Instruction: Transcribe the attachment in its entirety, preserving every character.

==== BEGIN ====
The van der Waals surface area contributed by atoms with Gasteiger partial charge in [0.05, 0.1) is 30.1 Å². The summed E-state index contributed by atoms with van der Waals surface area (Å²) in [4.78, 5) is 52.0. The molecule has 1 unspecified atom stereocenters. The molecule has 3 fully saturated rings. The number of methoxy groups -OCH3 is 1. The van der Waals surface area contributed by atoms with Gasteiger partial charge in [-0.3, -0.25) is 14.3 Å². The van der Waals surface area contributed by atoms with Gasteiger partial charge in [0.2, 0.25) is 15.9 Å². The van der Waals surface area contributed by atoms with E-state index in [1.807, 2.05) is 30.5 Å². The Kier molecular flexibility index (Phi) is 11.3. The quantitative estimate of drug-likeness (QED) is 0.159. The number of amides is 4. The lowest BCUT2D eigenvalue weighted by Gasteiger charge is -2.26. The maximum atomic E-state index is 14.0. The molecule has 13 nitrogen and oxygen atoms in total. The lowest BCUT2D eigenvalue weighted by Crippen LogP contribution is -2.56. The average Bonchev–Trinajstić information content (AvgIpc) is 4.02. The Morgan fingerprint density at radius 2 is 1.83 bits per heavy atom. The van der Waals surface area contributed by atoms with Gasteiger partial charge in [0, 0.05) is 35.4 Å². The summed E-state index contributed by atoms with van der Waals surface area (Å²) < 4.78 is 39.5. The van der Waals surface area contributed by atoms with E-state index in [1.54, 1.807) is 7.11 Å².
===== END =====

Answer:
The van der Waals surface area contributed by atoms with Gasteiger partial charge in [0.05, 0.1) is 30.1 Å². The summed E-state index contributed by atoms with van der Waals surface area (Å²) in [4.78, 5) is 52.0. The molecule has 1 unspecified atom stereocenters. The molecule has 3 fully saturated rings. The number of methoxy groups -OCH3 is 1. The van der Waals surface area contributed by atoms with Gasteiger partial charge in [-0.3, -0.25) is 14.3 Å². The van der Waals surface area contributed by atoms with Gasteiger partial charge in [0.2, 0.25) is 15.9 Å². The van der Waals surface area contributed by atoms with E-state index in [1.807, 2.05) is 30.5 Å². The Kier molecular flexibility index (Phi) is 11.3. The quantitative estimate of drug-likeness (QED) is 0.159. The number of amides is 4. The lowest BCUT2D eigenvalue weighted by Gasteiger charge is -2.26. The maximum atomic E-state index is 14.0. The molecule has 13 nitrogen and oxygen atoms in total. The lowest BCUT2D eigenvalue weighted by Crippen LogP contribution is -2.56. The average Bonchev–Trinajstić information content (AvgIpc) is 4.02. The Morgan fingerprint density at radius 2 is 1.83 bits per heavy atom. The van der Waals surface area contributed by atoms with Gasteiger partial charge in [0, 0.05) is 35.4 Å². The summed E-state index contributed by atoms with van der Waals surface area (Å²) < 4.78 is 39.5. The van der Waals surface area contributed by atoms with E-state index in [1.54, 1.807) is 7.11 Å².